I don't use proprietary applications as much as possible. I have to at work, due to the nature of my job, but I also use OSS as much as I can. At home, and elsewhere, it's all I use. I disagree in your statement in saying OSS "wasn't created to exist completely independently (and exclusively) from proprietary, closed source solutions." What else is it for? Surely it is to provide applications and solutions for people on a different paradigm that create community, instead of government.

    Again, for me, why have the belief of using OSS exclusively, only to use proprietry IM services? It is hypocritical. FOSS is on direct competition with proprietary closed-source applications and solutions. This is the nature behind the GPL, GNU, Richard Stallman, Bruce Parens and the whole Linux community.

    Luckily, no spotted owl, or anyone else for that matter, will suffer because people begin using open protocols and software such as Jabber.  🙂

  4. Adam | April 13, 2006 at 1:04 pm | Permalink

    Why not just use GAIM so that you can use all of them. There really is no point in cutting people off because of a choice they make to use proprietary software. It is one thing to have your beliefs, but don't force them on others. Why not say, in a variation of one of your church's "articles of faith," the following:

    "I claim the privilege of messaging according to the dictates of my own conscience, and allow all men the same privilege, let them message how, where, or what they may."

    GAIM supports Jabber and will not restrict you from seeing contacts that use other protocols...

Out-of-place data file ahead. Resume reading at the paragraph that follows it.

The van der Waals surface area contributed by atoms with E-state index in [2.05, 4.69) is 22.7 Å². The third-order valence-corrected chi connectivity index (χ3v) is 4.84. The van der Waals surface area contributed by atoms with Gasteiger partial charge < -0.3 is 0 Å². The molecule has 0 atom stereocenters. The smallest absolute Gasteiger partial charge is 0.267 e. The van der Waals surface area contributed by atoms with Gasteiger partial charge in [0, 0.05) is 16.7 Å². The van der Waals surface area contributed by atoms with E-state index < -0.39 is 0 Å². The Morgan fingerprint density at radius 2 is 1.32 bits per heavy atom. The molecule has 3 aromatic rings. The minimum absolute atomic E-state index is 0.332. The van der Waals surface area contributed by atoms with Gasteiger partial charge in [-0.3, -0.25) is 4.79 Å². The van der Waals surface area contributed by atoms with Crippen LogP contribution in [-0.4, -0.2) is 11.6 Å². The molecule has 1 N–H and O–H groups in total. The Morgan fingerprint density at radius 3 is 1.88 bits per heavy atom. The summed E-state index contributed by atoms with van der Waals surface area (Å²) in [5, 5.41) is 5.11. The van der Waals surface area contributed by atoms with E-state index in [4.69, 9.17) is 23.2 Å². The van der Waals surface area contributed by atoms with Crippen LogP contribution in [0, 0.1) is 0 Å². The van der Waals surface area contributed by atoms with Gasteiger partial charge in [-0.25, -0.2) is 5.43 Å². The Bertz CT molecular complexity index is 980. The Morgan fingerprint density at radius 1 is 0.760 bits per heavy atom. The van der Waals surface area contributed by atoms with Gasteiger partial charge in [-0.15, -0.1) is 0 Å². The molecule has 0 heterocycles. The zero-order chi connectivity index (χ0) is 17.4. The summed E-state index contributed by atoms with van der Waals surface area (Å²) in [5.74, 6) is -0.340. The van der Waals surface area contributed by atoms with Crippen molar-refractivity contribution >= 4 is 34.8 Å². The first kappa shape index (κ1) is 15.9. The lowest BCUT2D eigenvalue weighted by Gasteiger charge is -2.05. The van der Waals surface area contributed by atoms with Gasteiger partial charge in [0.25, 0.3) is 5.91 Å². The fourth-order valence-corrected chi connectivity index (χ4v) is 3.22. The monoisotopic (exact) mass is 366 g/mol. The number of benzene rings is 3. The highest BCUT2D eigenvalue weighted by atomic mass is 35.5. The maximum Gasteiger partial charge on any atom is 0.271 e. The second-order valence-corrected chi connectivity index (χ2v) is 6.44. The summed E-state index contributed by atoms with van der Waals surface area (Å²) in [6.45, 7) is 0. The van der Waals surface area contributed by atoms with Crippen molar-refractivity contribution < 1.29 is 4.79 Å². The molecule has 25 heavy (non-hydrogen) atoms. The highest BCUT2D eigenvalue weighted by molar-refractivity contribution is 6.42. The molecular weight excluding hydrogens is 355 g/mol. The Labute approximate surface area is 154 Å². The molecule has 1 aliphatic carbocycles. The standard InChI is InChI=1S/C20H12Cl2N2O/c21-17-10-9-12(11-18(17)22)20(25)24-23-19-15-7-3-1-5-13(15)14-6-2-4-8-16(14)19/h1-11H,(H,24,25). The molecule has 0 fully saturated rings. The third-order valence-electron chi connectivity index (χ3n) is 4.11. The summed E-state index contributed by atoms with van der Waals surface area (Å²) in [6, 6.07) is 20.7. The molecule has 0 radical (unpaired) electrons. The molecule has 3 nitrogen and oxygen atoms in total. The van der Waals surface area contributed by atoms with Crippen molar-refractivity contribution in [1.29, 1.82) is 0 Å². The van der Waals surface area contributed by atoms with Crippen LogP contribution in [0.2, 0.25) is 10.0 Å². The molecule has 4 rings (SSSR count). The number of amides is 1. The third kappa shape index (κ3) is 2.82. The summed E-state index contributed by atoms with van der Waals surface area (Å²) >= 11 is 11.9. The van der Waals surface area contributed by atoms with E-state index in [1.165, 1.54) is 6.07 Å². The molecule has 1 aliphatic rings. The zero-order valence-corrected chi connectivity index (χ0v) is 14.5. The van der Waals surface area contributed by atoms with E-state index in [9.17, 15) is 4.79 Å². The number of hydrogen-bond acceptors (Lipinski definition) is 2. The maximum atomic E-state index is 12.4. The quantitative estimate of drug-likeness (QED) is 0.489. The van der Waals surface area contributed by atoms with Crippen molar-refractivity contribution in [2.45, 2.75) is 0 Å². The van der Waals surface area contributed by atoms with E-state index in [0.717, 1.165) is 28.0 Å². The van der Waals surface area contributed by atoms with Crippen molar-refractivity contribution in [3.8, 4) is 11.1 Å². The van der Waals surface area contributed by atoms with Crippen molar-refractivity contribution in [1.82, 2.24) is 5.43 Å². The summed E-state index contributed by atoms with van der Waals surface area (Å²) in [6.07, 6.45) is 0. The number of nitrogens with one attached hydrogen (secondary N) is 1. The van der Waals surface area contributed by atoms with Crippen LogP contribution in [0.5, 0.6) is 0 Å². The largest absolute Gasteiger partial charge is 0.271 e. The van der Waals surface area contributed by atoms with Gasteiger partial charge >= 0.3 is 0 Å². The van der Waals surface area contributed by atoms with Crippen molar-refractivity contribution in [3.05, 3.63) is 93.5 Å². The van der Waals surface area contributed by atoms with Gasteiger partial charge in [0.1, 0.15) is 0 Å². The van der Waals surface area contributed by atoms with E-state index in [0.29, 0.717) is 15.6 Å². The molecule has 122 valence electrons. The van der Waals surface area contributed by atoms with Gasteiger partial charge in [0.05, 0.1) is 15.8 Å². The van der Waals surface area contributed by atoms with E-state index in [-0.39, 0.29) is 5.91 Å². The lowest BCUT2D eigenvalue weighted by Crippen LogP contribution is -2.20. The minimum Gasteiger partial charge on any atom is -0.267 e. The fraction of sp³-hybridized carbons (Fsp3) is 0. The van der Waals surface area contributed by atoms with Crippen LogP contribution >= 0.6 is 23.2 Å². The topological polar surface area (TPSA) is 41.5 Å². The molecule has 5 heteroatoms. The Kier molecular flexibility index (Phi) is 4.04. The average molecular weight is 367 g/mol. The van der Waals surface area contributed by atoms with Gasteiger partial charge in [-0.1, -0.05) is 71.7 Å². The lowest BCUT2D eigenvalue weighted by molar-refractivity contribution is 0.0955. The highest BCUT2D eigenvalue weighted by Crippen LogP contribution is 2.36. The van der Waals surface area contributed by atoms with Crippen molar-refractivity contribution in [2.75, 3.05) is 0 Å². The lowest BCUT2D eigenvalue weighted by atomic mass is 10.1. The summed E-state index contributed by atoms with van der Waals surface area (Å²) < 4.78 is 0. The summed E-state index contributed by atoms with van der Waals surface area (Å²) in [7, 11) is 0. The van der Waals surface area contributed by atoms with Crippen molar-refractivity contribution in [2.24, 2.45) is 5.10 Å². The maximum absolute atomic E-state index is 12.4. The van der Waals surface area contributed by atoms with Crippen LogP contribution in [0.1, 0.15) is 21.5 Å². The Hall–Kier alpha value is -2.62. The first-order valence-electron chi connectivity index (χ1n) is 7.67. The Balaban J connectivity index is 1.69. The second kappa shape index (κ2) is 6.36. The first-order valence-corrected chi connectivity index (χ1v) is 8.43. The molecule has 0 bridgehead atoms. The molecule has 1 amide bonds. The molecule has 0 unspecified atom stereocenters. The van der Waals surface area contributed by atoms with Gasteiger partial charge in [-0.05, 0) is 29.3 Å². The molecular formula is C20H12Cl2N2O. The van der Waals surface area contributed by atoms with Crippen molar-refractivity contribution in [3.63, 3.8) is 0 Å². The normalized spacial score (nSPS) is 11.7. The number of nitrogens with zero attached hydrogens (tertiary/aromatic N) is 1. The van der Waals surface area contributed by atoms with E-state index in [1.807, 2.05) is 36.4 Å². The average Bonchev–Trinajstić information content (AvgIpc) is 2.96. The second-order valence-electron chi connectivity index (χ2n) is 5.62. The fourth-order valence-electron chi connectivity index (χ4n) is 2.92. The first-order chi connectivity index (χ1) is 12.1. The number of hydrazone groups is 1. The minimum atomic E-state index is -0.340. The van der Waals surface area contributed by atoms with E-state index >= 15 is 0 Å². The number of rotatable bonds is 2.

5. Aaron | April 13, 2006 at 7:17 pm | Permalink

    I think your missing the point of the post. It isn't whether or not anyone else uses proprietary protocols, it is the fact that I am. I do not want to connect to these closed services any longer. My friends and family can connect to them all they like, after all, they have their agency. However, if they want to chat with me, they will need to add another protocol, namely Jabber. Again, I am the one no longer using these services, and I am not forcing these beliefs on others.

{ 4 } Trackbacks

  1. [...] A good example is Aaron’s idea to switch to Jabber-only communications over IM. I applaud his idealism, and I envy him for making such a bold move, but I would worry about cutting off communication with others who just don’t see things the way I do. It might be possible to convince all my friends to use Jabber clients instead of AOL / Yahoo / MSN / ICQ, but chances are more likely they won’t fire up one client (or switch to a client that has multi-protocol capabilities) just to talk to me. So, I compromise. I interact on their terms that they they consider standard. [...]

  2. [...] -Open Discussion Day [...]

  3. [...] Since Open Discussion Day, I have connected personally to Jabber as my only means of IM communication, and I haven’t looked back. I don’t miss MSN, AIM, ICQ (although I am stuck using that at work), or Yahoo!. It’s been wonderful connecting only to Jabber using my Gmail account. [...]

  4. [...] I blogged about this last year as well, and since then, I have only been using Jabber. I haven’t looked back. I had some family and friends on MSN and a few on ICQ, Yahoo! and AIM, so making the change wasn’t easy. In fact, it took a great deal of discussion with my wife and family members. When it came down to it, I had to do what was important for me, and being a Free Software advocate, I needed to drop proprietary protocols, and use only Jabber. It’s been one of the best decisions that I have made in my life. [...]